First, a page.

Question about 2003 Honda Pilot

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My 2004 Honda Pilot tilts to left and right on 60MPH. I have changed the stabilizer linkage, shock, bushings infact all components on the front wheel but problem still persist. I really dont know wh

After changing everything in front, could it be arear wheel problem?

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  • Honda Master
  • 808 Answers

The tires could be out of round causing this problem suggest lifting and supporting car run at idle view tires to see if they are not round and also view thread if they may have a lose belt causing the car to shift .

Posted on Apr 20, 2014

Testimonial: "I already bought new tires and problem persists. I also observed that...turning my power steering on a spot proves difficult but when in motion, the steering feels very free. (Power steering oil is always guaged and it is always at the normal level as indicated on the oil compartment in the engine.) Could this also be associated with the problem?"

  • Dan Jacobs
    Dan Jacobs Apr 22, 2014

    This issue it strange I had a 1999 CRV with no trouble for 265k the power steering i would think it would be stiff as you turned the wheel from lock to lock position sitting still if roughness there it would be the steering shaft joints. how does the car act going over speed bumps in parking lots does ot seem to bounce up and down this could be weak springs .

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6 Suggested Answers

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  • 2 Answers

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Posted on Jan 02, 2017

bestdarngood
  • 3037 Answers

SOURCE: 2000 honda civic manual transmission

I would have to see the car if you would need all of these, most likely you could do the flushes yourself if they are needed. Take the car to another shop and see what they recommend changing and at what price. Everything depends on actually seeing the car and whether the above have been done before. The prices aren't out of question.

Posted on Jun 23, 2008

  • 255 Answers

SOURCE: 98 chevy cavalier (humming sound)

ck pwr str fluid for low level no 2 sounds like wear detector on brake pads. tire wheel off ck pads see it wear indicator is in contact with rotor

hope2help shack

Posted on Apr 17, 2009

bigc73542
  • 108 Answers

SOURCE: wheel vibrations at 75+ mph

Most computer controlled tire balancing machines which are in use today only balance tires to between 65/70 miles an hour. To get them balanced to a higher speed you might want to call a few auto performance shops and see if they balance tires to a higher speed. At higher speeds it takes very little in the way of an off balanced tire to really set up a vibration so shake.

bigc

Posted on Jun 28, 2009

turo1000
  • 18 Answers

SOURCE: 2006 Honda Pilot - Road Noise - not tires.

the tires make steady noise , check the wheel bearing as noises get high and low at the same speed , and i also would check for diff if it's 4wd.

Posted on Jul 25, 2009

  • 4336 Answers

SOURCE: My 2001 Honda shimmies at low speed too

my vote is ply spliting. Look for out of true tire at the tread as sighted across the tread with the tire rotating..... Raise car, put on safe jack stands, and roll the tire. The trick is to observe the tread...Look across the tread to a reference point on the other side. the tire should rotate and be true.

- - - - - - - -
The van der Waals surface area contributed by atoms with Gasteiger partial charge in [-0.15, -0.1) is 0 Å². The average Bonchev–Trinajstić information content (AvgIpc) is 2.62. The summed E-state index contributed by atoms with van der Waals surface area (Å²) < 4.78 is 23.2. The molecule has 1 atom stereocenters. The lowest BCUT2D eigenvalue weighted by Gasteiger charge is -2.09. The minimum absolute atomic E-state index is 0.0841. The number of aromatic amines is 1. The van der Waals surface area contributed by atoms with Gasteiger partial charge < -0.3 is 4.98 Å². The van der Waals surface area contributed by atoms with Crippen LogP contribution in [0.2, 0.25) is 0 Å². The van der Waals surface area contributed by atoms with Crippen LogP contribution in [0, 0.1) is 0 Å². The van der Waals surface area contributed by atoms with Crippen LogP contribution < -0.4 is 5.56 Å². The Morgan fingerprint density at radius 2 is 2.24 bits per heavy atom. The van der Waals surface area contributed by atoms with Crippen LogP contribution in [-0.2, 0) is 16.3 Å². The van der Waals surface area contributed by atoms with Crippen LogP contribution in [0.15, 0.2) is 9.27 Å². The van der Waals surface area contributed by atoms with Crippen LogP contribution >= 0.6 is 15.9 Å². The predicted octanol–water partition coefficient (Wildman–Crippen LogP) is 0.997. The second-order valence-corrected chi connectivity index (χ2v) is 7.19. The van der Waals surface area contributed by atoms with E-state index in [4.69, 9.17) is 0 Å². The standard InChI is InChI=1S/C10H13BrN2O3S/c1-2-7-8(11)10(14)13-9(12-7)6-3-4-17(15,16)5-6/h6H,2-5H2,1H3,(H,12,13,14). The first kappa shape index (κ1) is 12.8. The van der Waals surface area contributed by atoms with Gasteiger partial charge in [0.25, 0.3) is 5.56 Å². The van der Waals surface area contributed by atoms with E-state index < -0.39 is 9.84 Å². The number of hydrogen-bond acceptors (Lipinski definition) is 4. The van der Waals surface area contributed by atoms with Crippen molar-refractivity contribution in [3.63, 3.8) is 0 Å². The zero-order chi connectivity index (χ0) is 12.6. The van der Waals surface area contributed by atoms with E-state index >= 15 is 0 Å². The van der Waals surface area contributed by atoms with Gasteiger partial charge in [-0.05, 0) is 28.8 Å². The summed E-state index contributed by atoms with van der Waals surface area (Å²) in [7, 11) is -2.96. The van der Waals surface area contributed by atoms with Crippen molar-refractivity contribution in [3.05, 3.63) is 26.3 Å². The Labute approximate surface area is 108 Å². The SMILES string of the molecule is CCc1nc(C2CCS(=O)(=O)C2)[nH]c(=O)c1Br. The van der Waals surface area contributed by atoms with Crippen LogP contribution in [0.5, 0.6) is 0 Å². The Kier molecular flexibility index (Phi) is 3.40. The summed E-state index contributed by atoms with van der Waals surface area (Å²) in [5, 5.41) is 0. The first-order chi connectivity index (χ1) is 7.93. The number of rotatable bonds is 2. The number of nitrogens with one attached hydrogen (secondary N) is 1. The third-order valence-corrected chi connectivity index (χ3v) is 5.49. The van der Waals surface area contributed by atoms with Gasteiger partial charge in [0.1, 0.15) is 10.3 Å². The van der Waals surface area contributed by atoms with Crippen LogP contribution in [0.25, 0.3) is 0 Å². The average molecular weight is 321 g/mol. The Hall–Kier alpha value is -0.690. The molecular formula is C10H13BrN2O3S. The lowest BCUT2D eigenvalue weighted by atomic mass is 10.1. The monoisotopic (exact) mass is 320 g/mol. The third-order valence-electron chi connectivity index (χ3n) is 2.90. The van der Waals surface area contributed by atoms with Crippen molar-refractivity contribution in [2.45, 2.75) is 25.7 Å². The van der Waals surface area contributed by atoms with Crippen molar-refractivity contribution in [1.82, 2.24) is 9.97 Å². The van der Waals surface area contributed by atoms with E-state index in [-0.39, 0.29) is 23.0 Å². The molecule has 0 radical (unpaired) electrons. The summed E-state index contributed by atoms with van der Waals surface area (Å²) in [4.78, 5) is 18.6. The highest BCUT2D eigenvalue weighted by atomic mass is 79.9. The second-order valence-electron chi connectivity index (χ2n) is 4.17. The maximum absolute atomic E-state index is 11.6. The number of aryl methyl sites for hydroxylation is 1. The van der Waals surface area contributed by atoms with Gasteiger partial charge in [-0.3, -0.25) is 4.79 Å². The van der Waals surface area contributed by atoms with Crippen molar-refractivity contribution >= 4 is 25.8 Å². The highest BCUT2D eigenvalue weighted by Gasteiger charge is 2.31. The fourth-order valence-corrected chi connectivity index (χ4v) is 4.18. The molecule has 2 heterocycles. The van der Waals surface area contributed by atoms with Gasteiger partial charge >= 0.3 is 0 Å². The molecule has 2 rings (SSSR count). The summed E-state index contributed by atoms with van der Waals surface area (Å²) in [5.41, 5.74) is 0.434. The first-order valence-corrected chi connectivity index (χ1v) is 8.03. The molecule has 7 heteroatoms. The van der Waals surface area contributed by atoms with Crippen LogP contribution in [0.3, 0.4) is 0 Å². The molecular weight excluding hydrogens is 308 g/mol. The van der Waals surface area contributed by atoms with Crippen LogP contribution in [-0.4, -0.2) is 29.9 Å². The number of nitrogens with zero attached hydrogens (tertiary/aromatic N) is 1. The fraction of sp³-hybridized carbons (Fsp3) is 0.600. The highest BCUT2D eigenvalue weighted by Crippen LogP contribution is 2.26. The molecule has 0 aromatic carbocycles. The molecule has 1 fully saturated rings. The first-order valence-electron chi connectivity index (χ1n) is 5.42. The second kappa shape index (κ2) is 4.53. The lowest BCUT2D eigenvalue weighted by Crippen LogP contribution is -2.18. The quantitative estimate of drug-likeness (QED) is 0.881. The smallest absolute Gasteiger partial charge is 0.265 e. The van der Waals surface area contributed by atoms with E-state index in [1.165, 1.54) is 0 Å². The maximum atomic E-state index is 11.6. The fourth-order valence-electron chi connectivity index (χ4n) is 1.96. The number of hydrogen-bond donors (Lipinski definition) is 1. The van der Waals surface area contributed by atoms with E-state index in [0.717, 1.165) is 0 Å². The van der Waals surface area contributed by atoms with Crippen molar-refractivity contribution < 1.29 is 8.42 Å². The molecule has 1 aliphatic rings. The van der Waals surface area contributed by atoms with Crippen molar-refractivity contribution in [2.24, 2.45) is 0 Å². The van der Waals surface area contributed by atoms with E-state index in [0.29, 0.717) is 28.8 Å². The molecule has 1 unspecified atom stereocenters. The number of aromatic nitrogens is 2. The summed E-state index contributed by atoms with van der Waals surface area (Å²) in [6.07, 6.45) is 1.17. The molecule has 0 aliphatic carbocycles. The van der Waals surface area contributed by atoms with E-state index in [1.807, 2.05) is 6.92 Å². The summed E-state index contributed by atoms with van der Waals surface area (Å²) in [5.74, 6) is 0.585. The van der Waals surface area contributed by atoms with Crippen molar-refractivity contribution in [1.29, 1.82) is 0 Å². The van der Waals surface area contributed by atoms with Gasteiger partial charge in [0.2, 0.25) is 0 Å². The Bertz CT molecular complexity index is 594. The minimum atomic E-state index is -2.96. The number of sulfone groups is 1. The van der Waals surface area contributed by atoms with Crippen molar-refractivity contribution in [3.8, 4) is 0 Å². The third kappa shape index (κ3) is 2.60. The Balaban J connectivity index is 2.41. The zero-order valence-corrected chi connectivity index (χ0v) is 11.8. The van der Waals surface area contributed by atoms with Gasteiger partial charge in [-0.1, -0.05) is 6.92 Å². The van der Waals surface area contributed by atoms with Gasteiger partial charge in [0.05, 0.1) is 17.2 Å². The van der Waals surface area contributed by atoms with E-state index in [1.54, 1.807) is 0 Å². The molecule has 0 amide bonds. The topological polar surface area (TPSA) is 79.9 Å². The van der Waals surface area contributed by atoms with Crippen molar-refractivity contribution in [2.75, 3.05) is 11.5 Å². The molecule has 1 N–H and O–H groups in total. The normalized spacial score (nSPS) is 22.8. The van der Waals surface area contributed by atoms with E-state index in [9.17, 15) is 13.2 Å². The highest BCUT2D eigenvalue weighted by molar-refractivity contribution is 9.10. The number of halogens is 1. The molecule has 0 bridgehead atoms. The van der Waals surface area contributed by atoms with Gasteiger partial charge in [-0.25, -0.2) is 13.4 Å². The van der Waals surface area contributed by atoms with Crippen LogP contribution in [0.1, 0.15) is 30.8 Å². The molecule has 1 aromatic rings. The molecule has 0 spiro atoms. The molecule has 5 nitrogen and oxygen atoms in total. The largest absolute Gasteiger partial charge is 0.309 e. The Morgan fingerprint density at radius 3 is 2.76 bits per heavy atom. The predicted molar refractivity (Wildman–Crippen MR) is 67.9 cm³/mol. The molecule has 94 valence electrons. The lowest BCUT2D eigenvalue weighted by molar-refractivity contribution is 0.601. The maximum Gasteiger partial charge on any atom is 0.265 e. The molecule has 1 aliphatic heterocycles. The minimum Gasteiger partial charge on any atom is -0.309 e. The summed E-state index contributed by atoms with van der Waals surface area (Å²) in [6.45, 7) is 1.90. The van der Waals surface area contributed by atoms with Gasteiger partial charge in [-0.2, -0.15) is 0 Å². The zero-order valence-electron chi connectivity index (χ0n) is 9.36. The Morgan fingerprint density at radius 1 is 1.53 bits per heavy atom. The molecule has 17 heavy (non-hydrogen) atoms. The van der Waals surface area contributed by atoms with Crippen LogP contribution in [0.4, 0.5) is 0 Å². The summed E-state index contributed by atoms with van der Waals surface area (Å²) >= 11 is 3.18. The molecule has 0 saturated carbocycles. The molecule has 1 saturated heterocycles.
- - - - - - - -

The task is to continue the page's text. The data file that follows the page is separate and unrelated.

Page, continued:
When plies split, there is an uneven or high spot during the above test.

The drift is commonly caused by insistance to cross rotate tires, just not a good idea as pulling often occurs and then cannot be stopped.

I am an admitted addict, but put on Michelin tires and you will be totally happy. The price is seriously more than worth it. Those tires work.

Posted on Sep 21, 2009

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General Description
The front suspension allows each wheel to compensate for changes in the road surface without affecting the opposite wheel. Each wheel independently connects to the frame with a steering knuckle, ball joint assemblies, and upper and lower control arms.
The control arms specifically allow the steering knuckles to move in a three-dimensional arc. Two tie rods connect to steering arms on the knuckles and an intermediate rod. These operate the front wheels.
The two-wheel drive vehicles have coil chassis springs. These springs are mounted between the spring housings on the frame and the lower control arms. Double, direct acting shock absorbers are inside the coil springs. The coil springs attach to the lower control arms and offer ride control.
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A spring stabilizer shaft controls the side roll of the front suspension. This shaft is mounted in rubber bushings that are held by brackets to the frame side rails. The ends of the stabilizer shaft connect to the lower control arms with link bolts. Rubber grommets isolate these link bolts. Rubber bushings attach the upper control arm to a cross shaft. Frame brackets bolt the cross shaft.
A ball joint assembly is riveted to the outer end of the upper control arm. A rubber spring in the control arm assures that the ball seats properly in the socket. A castellated nut and a cotter pin join the steering knuckle to the upper ball joint.
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That is a picture of a Porsche sway bar, but the idea is the same. Make sure all bolts are tight and that one end is not missing the linkage that connects it to the spring/strut. The grinding of the brakes may be the sound of the linkage piece touching the rotor. Sway bar is a logical solution to both issues.

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